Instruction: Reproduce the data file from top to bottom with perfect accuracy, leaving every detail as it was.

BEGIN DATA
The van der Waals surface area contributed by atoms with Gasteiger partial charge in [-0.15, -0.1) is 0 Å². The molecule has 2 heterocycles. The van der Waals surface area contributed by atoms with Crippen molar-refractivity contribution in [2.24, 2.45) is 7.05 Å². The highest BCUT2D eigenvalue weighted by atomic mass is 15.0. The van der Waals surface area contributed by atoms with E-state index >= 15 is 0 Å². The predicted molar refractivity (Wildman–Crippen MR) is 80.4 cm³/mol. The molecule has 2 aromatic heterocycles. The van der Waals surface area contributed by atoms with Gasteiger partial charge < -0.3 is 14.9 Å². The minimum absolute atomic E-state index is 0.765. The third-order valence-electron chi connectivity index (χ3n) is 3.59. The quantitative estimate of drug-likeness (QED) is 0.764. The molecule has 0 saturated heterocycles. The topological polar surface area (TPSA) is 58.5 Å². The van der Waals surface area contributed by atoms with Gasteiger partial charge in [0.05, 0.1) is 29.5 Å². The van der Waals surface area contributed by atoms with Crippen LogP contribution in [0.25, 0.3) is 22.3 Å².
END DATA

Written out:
The van der Waals surface area contributed by atoms with Gasteiger partial charge in [-0.15, -0.1) is 0 Å². The molecule has 2 heterocycles. The van der Waals surface area contributed by atoms with Crippen molar-refractivity contribution in [2.24, 2.45) is 7.05 Å². The highest BCUT2D eigenvalue weighted by atomic mass is 15.0. The van der Waals surface area contributed by atoms with E-state index >= 15 is 0 Å². The predicted molar refractivity (Wildman–Crippen MR) is 80.4 cm³/mol. The molecule has 2 aromatic heterocycles. The van der Waals surface area contributed by atoms with Gasteiger partial charge < -0.3 is 14.9 Å². The minimum absolute atomic E-state index is 0.765. The third-order valence-electron chi connectivity index (χ3n) is 3.59. The quantitative estimate of drug-likeness (QED) is 0.764. The molecule has 0 saturated heterocycles. The topological polar surface area (TPSA) is 58.5 Å². The van der Waals surface area contributed by atoms with Gasteiger partial charge in [0.05, 0.1) is 29.5 Å². The van der Waals surface area contributed by atoms with Crippen LogP contribution in [0.25, 0.3) is 22.3 Å².